Israeli intelligence, the authors write, needs to view the enemy as a complete and complex system. Otherwise, they warn, Israel's well-funded and continuously growing intelligence community risks marginalizing itself to a mere provider of targeting data.
"Today, more than in the past, it is expected that intelligence will create for operational designers an ongoing diagnosis of the 'otherness' of the enemy strategy and changes that will affect it over time," they wrote.
Likewise, IDF war planners tend to be overly focused on tactical thinking and specific weapons systems available to warfighters.
"Historically, IDF operational design does not testify to coherent logic … that connects high-value strategic aims with operational missions at a lower level."
Authors also take government leaders to task for relying on military might to compensate for lack of grand strategy. "The experience of recent years supports the claim that even though deterring operations can, in the end, deliver periodic quiet, it doesn't solve the basic problems" with respect to the enemy, they wrote.
"This can cause misleading self-satisfaction on the part of Israeli leaders, and therefore save them from the need to devise strategy."
They also noted the government's responsibility to communicate clear and credible messages to enemies and adversaries. Failure to do so can lead to a breakdown of deterrence.
"Threats need to be understood by the enemy and also perceived by enemy as real, rather than empty," they wrote.
As an example relevant to Iran, Syria and other enemies, they cited the need to "broadcast red lines without provoking escalation and large-scale war."
Yet another example relevant to Israel's latest Protective Edge operation against Gaza-based Hamas, they cited the need "to send a message that a particular operation is not targeted at the enemy's existence, but rather against certain unacceptable behavior."
Baidatz, a member of the IDF General Staff, and Adamsky, also a senior fellow at the NSC, said Israel mistakenly views deterring operations and those aimed at influencing enemy decisions as polar opposites.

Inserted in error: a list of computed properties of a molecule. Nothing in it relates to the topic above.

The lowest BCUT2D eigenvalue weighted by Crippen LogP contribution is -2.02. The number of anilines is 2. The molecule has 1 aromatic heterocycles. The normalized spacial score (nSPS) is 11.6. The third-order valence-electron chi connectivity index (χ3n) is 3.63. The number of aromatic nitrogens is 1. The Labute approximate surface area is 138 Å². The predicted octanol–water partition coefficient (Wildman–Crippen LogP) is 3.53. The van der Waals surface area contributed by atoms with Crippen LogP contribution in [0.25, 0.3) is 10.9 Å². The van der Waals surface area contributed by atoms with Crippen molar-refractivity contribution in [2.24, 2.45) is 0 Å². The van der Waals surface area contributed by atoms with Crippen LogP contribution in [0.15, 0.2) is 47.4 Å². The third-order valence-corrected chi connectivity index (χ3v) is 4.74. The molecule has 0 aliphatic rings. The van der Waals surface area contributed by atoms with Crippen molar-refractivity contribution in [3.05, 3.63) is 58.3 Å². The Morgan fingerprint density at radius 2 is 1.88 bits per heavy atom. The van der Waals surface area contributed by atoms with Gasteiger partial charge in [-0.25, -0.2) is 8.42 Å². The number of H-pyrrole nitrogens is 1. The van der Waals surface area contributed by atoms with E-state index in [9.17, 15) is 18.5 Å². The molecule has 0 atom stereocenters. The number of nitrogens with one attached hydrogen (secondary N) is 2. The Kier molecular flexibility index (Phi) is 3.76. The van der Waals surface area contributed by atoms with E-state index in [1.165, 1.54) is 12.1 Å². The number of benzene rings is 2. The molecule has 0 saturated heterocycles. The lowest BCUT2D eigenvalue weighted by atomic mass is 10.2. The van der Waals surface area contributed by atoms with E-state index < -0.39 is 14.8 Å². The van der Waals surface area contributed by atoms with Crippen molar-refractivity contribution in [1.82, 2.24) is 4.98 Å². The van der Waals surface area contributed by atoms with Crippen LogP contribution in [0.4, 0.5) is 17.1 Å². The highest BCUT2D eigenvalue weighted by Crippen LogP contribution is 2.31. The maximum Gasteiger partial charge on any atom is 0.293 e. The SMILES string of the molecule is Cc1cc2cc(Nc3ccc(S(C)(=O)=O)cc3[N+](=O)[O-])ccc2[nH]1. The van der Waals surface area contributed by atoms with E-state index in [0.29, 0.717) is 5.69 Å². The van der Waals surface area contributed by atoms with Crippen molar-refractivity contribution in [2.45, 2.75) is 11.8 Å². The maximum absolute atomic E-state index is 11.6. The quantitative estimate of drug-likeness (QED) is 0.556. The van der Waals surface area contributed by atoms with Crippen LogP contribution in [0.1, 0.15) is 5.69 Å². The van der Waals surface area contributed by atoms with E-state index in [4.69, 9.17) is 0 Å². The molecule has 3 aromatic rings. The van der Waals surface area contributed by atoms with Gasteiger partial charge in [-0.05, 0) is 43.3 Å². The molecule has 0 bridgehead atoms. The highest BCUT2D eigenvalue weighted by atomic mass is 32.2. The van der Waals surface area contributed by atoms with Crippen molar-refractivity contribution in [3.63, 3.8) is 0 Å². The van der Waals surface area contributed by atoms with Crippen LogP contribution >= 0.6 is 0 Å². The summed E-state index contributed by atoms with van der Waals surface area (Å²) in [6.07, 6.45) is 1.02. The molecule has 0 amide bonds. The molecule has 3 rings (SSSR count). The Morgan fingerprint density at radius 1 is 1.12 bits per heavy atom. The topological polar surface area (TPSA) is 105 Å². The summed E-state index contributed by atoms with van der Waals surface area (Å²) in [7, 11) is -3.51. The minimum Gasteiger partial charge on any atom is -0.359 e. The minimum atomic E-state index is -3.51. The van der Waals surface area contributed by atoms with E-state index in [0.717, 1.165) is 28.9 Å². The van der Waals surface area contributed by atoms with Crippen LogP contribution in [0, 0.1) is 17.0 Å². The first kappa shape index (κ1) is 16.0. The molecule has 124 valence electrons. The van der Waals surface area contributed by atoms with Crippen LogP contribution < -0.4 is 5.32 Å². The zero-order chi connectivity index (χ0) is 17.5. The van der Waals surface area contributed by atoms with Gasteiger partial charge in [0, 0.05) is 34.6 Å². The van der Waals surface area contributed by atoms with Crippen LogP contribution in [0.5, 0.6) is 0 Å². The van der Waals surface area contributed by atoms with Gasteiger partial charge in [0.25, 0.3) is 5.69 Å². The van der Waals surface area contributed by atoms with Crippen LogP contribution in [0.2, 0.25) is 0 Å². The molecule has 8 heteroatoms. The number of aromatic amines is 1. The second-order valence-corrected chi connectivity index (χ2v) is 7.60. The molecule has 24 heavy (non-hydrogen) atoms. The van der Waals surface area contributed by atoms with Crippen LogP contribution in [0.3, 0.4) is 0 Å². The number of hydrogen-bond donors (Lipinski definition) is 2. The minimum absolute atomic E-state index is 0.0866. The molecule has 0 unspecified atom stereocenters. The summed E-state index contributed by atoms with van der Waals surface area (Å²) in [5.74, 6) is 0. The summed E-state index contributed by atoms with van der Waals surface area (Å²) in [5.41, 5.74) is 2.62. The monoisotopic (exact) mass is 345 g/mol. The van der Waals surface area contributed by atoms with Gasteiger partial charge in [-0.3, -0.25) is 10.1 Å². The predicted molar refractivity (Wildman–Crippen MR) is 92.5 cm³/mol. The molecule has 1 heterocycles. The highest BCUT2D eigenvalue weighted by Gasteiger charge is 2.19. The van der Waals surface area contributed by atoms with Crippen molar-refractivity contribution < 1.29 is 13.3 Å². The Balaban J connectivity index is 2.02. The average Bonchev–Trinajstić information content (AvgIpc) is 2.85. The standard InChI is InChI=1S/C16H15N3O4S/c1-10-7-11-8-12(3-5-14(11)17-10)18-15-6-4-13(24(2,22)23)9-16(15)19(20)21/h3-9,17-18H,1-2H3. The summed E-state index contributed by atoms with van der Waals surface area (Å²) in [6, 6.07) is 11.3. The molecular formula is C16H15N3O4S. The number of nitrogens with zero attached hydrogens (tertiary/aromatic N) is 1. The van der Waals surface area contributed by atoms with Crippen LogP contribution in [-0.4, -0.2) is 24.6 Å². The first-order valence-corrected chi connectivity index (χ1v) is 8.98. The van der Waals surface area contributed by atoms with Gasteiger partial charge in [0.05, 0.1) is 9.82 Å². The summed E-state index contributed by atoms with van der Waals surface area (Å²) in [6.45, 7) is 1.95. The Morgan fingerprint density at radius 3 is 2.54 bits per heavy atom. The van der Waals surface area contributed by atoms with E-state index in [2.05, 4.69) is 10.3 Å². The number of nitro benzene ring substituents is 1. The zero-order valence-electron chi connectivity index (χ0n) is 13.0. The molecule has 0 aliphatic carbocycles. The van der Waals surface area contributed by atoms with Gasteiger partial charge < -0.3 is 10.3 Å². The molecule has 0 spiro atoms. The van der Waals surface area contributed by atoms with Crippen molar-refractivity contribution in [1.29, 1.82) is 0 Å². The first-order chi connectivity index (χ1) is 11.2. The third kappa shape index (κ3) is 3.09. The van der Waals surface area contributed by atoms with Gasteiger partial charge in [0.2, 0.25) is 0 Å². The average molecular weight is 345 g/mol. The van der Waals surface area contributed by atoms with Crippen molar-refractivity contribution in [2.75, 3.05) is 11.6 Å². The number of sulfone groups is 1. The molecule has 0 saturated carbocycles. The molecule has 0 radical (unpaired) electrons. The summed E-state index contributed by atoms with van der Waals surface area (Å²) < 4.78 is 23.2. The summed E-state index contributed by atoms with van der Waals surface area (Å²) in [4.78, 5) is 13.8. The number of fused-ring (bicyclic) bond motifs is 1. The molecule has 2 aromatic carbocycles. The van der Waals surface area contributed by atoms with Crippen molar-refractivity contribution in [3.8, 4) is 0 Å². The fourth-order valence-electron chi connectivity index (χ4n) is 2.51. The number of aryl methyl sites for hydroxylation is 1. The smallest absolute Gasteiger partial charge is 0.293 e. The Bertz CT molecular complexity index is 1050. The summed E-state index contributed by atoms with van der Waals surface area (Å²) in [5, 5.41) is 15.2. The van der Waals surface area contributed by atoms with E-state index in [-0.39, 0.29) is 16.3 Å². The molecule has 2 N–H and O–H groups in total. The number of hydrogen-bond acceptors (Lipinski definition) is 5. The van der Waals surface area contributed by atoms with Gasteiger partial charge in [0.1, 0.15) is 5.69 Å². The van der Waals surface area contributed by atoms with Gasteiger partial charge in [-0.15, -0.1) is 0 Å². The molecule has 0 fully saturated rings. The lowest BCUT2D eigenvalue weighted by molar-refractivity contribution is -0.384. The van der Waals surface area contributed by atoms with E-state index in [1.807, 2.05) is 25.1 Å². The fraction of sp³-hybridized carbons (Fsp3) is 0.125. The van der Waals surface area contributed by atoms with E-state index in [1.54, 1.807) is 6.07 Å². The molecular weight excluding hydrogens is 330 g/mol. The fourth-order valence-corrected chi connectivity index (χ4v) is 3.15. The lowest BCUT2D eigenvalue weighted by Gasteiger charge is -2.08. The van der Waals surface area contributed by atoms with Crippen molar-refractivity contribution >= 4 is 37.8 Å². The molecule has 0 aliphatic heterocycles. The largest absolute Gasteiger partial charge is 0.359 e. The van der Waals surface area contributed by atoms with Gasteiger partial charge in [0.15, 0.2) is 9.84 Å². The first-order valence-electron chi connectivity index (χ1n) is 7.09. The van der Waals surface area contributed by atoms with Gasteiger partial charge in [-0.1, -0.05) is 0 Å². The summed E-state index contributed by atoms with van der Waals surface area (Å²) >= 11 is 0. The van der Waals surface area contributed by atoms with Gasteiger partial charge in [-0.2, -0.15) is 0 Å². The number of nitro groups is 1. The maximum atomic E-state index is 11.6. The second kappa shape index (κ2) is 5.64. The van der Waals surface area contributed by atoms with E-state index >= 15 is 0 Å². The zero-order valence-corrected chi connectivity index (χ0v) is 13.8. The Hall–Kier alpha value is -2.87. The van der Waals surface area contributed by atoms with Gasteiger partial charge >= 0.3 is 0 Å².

In fact, they insist, they are "perfect counterweights" that must be employed jointly.
Finally, the study flags Israel's risk of overshooting what they call "the culminating point of deterrence," an adaptation of Carl Von Clausewitz's culminating point of offense, or victory, where actions aimed at deterring escalation actually end up provoking war.
First coined by Adamsky in a February 2013 study published in the Journal of Strategic Studies, miscalculation of this point can lead to a total breakdown of deterrence.
"In its need to ensure aspirations for tactical success, the IDF must not miss the culminating point of deterrence … that escalates or creates a more complicated and problematic strategic environment," he writes.
Danny Yatom, a retired IDF major general and former director of Israel's Mossad intelligence agency, agreed that Israeli deterrent thinking and planning is in need of refreshing.
"Deterrence is based in large part on psychology and analytical art, and this key element used to be much stronger when we were dealing with nation states instead of terror organizations," Yatom said.
"No doubt better processes that strengthen deterrence will make it easier to convince the political level to make wiser choices from wiser military options proposed by the IDF," he said. ■